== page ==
Just as Hinduism is a heterogeneous and difficult to define religious tradition, so Hindu music is a heterogeneous and difficult to define artistic tradition. Saraswati is the Hindu goddess of wisdom, music and all the arts. Together with Lakshmi, goddess of beauty, and Parvati, goddess of love, she assists the divine trinity of Brahma, Vishnu and Shiva in their work of creation, preservation and transformation. The Sama Veda notates the hymns first recorded in the Rig Veda with melodies that were sung by priests during ritual worship. Shabda Brahman (transcendental sound) is referred to in the Brahma Sutras and the sacred properties attributed to sound find expression in the Sanskrit nada Brahma (sound is god). In the West the best-known example of nada Brahma is OM; this sacred mantra encapsulates the essence of the universe by combining the audible resonance of the atoms with the music of the spheres. In the Upanishads it is explained that ‘whoever speaks this mantra 35,000,000 times […] shall be released from his karma and from all his sins. He shall be freed of all his bonds and shall reach absolute liberty.’

Variants of nada, the Sanskrit word for sound, found in the Rig Veda include nadi, which translates as ‘stream of consciousness’; this illustrates how in the Vedic tradition sound is linked with the inner self. The creative force in the trinity of gods that together form the single theistic peak of Hinduism is Brahma. He is the creator of all things and is often depicted with four heads looking towards the four cardinal points of the universe. The principle of monism, denying difference, means Brahma is both the creator and created; in Hinduism the manifestation of Brahma known as Brahman provides the prime power of the universe and of the inner consciousness of all living beings. The concept of nada Brahma means that in Hinduism the performing arts are not a mere transitory entertainment, but an integral part of life itself. In the words of Swami Hari Puri Baba of the Naga Baba Hindu sect: ‘when we sing bhajans, hymns to the gods and goddesses, we are inviting their spirit into us so that we may know them and in that way receive their knowledge’.

In Hinduism, the ultimate goal of human existence is the release of the atman (self) from the cycle of life by spiritual enlightenment. The worship of sound, nadopasana, is one of the disciplines used to reach this goal and the liberating power of sound is manifested through sound yoga, nada yoga, which can transport the practitioner to the highest musical experience of ananda (divine bliss). Music has been a valued art form in India for more than 3,000 years and the Hindu art music that we know today is the product of a line of oral transmission that originated in the Vedic texts, passed through the Imperial age of the Gupta dynasties in the fourth to sixth centuries CE and was then transmitted through generations of guilds of hereditary musicians to be heard by 21st-century audiences. Until recent times, the public concert was unknown in India; art music was the product of patronage in an aristocratic society and only performed by court musicians for select audiences. This is a complete contrast to the West where there is a strong tradition of communal amateur music-making.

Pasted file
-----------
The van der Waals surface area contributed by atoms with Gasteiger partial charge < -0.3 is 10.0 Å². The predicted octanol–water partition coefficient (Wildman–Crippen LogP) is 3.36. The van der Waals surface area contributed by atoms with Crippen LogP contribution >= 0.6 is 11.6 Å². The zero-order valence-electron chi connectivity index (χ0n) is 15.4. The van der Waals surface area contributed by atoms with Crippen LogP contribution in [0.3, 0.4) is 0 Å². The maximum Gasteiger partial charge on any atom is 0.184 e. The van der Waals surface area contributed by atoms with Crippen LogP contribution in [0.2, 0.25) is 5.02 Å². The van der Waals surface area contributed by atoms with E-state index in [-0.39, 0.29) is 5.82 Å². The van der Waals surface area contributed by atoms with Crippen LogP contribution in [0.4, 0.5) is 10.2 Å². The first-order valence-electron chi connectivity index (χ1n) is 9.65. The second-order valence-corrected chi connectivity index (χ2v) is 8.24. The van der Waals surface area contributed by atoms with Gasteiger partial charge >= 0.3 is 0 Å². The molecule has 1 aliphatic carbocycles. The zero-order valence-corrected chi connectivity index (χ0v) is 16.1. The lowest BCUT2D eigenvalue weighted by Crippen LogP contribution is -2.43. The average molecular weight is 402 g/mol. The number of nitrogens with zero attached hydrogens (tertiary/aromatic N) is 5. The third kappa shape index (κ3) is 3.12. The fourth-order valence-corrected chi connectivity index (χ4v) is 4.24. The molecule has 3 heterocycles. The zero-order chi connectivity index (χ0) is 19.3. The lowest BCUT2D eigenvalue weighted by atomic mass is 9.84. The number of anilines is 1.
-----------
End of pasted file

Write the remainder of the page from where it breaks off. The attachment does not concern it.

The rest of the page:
At this year’s Salzburg Festival, musicians from the classical Northern Indian (Hindustani) and Southern Indian (Carnatic) traditions performed ragas for the break of dawn and sunrise, as well as Hindustani vocal music and instrumental music from the Dhrupad and Kyal genres. The British-Ceylonese art historian and metaphysician Ananda K. Coomaraswamy may have been exaggerating when he wrote that for a listener to appreciate Indian music ‘he must enter into the inner spirit and must adopt many of the outer convictions of Indian life’. However an understanding of the fundamental differences between Western and Indian music greatly aid appreciation of the music of the subcontinent.



Shrutis